Thursday, April 14, 2011

The Sun Revolves Around Us

Turn It Off - Phantogram (mp3)
Dial - School of Seven Bells (mp3)

The sky is not falling. We are not the worst people in the history of the world. Things are not always getting worse.

As an educator, a father, and a spiritual seeker, I do not look for the worst in people or in situations, nor do I try and approach things naively or with unrealistic expectations. My approach is not unlike millions of others, who feel that experience and measured optimism are invaluable companions for all encounters.

But over the course of five straight hours this week, the petty clueless self-absorption of others became fairly cumbersome.

First it was a coworker.

Another administrator and I have been methodically moving forward and honing a plan to create some energy and idea generation in our departments. Due to budget constraints, we’ve all been fairly landlocked these past four years. No conferences, no school visits, nothing. So we pushed and got approval to plan several “summer field trips” where small groups would visit a series of schools over several days, and at the end of the summer, we’d have a day-long retreat where we compiled the experiences and ideas and pushed forward on our own paths to professional and program improvement.

The director of the other department is set to retire next spring. He has served our school loyally and well, and he is a fine man.

When it was clear that one school we needed to see was located in Massachusetts, he emailed us and suggested he should take this trip, that he should go alone, and that he could report his findings back to the team. Translation: he’d love to go to Massachusetts; he’d love to take his wife; he’d love to see the scenic Northeast, and he’d even visit the school since it would help pay for his fun trip.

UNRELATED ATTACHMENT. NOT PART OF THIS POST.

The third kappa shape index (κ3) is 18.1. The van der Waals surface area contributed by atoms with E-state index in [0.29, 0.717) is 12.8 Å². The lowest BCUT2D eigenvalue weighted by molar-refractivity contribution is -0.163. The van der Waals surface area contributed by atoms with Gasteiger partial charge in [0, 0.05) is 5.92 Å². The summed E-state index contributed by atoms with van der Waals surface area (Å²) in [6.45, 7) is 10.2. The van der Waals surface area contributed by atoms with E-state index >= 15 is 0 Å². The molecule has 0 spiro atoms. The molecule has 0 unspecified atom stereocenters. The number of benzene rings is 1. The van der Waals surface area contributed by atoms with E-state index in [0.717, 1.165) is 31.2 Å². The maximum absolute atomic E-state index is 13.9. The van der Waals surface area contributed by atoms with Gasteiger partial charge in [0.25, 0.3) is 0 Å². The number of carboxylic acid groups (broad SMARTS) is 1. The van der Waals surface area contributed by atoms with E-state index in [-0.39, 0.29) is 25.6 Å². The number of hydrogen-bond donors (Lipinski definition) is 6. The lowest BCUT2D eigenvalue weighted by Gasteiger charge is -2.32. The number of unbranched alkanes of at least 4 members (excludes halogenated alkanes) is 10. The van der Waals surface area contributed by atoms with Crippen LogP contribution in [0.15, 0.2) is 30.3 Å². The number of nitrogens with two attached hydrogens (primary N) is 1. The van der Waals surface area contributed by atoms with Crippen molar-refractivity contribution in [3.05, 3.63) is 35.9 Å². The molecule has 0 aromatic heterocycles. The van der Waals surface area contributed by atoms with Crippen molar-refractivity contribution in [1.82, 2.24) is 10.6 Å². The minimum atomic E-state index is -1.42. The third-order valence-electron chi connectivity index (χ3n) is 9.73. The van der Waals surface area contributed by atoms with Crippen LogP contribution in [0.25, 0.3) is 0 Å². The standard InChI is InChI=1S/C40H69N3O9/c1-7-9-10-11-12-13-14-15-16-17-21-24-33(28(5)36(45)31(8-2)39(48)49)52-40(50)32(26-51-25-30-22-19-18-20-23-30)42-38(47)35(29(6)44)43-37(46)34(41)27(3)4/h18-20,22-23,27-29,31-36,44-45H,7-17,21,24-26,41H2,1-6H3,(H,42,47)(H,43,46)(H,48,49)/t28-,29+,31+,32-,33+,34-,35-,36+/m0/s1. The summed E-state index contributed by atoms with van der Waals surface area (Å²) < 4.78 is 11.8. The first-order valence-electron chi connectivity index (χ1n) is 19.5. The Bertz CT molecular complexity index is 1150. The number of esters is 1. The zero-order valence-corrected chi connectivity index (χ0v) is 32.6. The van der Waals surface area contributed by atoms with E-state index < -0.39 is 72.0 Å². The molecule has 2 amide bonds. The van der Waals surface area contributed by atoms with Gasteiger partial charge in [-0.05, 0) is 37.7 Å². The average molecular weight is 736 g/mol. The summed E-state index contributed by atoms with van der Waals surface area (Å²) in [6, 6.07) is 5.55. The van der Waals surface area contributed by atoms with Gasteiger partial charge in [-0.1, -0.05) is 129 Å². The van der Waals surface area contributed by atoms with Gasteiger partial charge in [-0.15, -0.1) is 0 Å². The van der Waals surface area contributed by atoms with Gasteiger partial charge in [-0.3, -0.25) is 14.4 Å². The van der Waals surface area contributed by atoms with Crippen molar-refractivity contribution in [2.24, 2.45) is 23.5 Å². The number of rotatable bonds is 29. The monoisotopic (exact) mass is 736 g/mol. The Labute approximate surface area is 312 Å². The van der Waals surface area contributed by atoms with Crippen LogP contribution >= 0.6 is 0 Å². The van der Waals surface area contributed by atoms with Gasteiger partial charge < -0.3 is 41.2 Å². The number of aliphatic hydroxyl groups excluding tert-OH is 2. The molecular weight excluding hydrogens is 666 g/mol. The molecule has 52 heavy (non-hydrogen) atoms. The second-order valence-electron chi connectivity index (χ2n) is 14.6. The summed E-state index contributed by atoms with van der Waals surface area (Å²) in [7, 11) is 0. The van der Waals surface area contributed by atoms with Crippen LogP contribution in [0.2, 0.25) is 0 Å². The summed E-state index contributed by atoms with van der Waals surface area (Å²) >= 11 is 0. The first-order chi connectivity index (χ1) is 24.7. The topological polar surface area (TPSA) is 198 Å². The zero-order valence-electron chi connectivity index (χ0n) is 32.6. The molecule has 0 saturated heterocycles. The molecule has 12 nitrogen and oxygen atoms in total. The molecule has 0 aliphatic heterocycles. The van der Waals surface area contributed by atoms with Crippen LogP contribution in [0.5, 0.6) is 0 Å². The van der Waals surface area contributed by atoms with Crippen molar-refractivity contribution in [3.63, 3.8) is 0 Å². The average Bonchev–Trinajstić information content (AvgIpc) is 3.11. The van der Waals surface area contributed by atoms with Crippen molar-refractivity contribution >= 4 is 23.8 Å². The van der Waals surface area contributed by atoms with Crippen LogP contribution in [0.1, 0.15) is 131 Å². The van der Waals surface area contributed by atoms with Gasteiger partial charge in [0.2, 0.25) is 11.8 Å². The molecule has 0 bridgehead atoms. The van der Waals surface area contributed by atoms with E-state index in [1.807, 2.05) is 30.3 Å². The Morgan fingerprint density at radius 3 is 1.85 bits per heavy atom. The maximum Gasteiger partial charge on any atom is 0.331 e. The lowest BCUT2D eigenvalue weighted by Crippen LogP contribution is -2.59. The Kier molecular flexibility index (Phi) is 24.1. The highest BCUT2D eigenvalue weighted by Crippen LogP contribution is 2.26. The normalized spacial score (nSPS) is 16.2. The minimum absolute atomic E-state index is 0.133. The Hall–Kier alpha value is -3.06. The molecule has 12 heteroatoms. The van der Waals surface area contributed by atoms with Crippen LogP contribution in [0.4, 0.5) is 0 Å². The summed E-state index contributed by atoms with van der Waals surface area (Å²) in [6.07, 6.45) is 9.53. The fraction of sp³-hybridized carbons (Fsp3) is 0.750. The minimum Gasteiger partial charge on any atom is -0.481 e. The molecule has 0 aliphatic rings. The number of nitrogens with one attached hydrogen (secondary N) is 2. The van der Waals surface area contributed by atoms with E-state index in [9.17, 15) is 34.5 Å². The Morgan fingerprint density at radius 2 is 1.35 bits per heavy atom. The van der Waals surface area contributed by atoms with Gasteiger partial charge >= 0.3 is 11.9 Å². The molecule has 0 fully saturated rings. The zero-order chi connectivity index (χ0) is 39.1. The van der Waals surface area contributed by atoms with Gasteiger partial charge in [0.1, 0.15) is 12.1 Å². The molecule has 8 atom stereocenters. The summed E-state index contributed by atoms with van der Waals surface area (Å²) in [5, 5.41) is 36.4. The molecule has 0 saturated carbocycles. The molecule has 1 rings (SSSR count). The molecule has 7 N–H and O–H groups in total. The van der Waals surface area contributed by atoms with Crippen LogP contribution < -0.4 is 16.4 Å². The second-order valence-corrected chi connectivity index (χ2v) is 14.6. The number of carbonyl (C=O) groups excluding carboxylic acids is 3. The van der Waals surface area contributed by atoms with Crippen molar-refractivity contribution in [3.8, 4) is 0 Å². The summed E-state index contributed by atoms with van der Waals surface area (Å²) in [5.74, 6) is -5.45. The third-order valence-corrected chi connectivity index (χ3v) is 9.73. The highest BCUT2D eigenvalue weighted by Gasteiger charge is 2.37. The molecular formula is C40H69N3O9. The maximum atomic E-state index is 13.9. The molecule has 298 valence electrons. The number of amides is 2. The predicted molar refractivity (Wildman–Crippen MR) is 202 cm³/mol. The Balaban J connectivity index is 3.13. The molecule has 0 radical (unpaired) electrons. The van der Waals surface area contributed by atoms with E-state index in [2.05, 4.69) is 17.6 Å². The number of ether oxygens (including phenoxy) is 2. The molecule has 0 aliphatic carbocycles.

I can think of no better way to build camaraderie, motivate a desire to improve, and create energy for an immobilized staff than for the boss to take the travel money, spend it, and come back to tell us all about his trip. Great idea. Can't believe I didn't think of that one.

Next, it was an awards ceremony.

My daughter was one of some 400+ students in the county recognized for her creative writing. Her captivating short story, “Cant Never Could” -- and yes, the apostrophe is intentionally missing because the main character’s name is Cant -- was selected. I don’t think we’ll be making it into a bestselling children’s book anytime soon. Not until BOTG gets one, anyway.

Roughly 1,200-1,500 teachers, parents, grandparents and students packed into a downtown venue for the event, and twice in the early stages, someone at the podium kindly reminded parents to turn off their cell phones and to, ha ha, also help the kids turn off theirs as well. Yet, within 30 minutes of that polite announcement, four cell phones had announced their proud existence to the masses, thanks to their impossible-to-ignore “unique” ringtones.